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Why We Love New York, or The Quick and the...Fashionably Shod?

Two weeks ago, I wrote that “Gossip Girl doesn’t purport to be serious TV–it’s a fun fantasy world, a primetime soap opera, and I’m enjoying it so far.”

I still am– but the thing is that over the week or so that followed, I also watched ABC’s Dirty Sexy Money, and then I watched ABC’s Big Shots. While I can’t say that I didn’t enjoy each one individually, I did notice that by the time the Big Shots premiere had ended, I wanted to close my bank account and move into a yurt, preferably somewhere as far away from New York as humanly possible. (Side note: In actuality, I got on a bus the next day to New York–but only because I’d already promised to.)

What is the fascination with NYC’s extremely wealthy this season? My first idea was that it was supposed to be some sort of emotional panacea in the aftermath of the subprime mortgage crisis, that although Wall Street had been shaken, the rest of us wanted something mindless and over the top to entertain us even as our available credit shrank–but obviously the turnaround time for that would have had to have been way too quick.

I was clearly being silly.

Is it possibly just a reaction to the general downturn in the economy? I’ve been watching the dollar grow weaker and weaker against the euro and the yen for a couple of years now, but then how to explain the ‘80s phenomenon that was Dallas and Dynasty?  It was  the middle of an oil boom, and we wanted to watch people who’d profited far more extravagantly than most from the boom, and we wanted to watch them behaving badly.

Maybe that’s just it. Maybe the networks believe that everyone wants to watch the extremely wealthy behaving extremely poorly.  Maybe the setting is just a fluke and has nothing to do with the tax bracket it’s setting up. California had its run, from Beverly Hills 90210 and Melrose Place up through The O.C. and even now, with Private Practice. Yes, there were some extravagant lifestyles portrayed in those shows, but there were also decidedly middle-class inhabitants, too–just super-shiny Hollywood versions of them, of course.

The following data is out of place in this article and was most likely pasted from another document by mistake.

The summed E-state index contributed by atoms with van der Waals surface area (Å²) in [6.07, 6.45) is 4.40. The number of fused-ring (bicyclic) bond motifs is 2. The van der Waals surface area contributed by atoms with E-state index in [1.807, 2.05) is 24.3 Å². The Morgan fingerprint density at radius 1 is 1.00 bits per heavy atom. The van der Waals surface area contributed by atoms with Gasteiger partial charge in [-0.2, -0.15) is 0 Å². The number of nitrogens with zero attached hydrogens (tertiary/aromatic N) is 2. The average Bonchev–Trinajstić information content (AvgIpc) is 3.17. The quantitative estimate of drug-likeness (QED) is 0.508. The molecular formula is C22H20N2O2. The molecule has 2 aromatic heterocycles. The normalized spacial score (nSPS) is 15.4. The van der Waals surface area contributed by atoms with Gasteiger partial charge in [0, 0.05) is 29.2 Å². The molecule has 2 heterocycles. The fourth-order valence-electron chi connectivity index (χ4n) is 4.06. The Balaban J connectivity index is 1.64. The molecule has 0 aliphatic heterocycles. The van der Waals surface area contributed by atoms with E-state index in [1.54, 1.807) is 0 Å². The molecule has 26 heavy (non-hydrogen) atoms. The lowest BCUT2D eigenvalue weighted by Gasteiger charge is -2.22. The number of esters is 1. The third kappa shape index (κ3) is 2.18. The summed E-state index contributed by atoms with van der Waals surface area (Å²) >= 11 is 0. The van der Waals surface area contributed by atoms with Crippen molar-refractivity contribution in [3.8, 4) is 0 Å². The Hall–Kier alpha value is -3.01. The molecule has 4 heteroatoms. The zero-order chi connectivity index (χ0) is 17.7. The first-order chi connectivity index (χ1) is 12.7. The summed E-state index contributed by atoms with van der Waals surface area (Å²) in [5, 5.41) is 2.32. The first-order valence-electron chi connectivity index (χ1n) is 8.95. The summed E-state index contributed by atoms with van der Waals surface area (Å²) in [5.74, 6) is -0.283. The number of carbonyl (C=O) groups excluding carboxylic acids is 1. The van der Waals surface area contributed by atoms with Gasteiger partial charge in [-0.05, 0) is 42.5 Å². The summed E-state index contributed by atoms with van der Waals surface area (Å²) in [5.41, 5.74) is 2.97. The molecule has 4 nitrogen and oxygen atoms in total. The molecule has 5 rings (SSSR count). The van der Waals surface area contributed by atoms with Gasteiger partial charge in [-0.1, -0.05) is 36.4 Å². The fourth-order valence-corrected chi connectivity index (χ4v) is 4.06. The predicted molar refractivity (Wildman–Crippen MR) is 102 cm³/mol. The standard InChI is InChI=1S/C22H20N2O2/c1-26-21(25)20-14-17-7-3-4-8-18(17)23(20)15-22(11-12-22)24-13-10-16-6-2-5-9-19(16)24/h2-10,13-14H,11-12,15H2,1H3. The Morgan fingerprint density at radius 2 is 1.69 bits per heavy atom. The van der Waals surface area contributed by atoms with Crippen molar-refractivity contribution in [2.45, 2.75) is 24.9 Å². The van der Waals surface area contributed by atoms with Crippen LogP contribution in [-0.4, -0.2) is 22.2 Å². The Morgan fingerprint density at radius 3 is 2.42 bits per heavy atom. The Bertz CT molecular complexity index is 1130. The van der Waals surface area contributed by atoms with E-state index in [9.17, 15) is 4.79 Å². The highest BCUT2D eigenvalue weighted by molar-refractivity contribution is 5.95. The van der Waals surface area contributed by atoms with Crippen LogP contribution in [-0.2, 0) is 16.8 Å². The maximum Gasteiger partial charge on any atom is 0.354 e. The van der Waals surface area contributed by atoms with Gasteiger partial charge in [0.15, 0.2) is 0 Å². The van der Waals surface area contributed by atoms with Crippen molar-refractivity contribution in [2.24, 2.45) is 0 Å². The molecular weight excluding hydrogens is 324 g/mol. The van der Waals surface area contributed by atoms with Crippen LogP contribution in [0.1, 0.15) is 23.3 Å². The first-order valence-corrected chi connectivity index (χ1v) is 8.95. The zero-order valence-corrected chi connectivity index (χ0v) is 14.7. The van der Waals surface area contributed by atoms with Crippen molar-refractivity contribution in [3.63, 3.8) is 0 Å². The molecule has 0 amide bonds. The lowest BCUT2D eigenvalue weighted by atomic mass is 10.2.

Then suburbia had its day–the antics of the fairly rich on Desperate Housewives, Weeds, Brothers and Sisters. Of course, we know from Las Vegas that the uber-rich behaving badly sells, and we know from Sex and the City that New York social life and society sell. So maybe this was just the next logical step–maybe the networks figured we had to step it up to the fantastically rich in NY.

Really, when you look at it that way, they had no choice, did they?

Thing is, I don’t think that all three of these shows can sustain an audience. It’s just too much to take in at once.

So which will it be? The class warfare between the scions of the rich and the scions of the middle class on Gossip Girl? The old moneyed, overstepping Darlings of Dirty Sexy Money? The self-made, self-combusting men of Big Shots?   Gives new meaning to the phrase “an embarrassment of riches,” doesn’t it? (Yes, even I cringed as I typed that.)

One last thing, and one of the big reasons I’m pulling for Gossip Girl–I get a big kick out of any show or movie that makes reference to Dartmouth. Especially after last night’s episode, when we got a second, more positive representation of my alma mater besides the heinously-pushy, heartless “Dartmouth Dad”, as some of us have taken to calling him.  I get sick and tired of explaining that it’s in New Hampshire sometimes, you know?

Go Big Green! And, um, also, yay NYC! Now, if you’ll excuse me, I think I’ve found the perfect place to build my yurt, way up in the Great White North . . .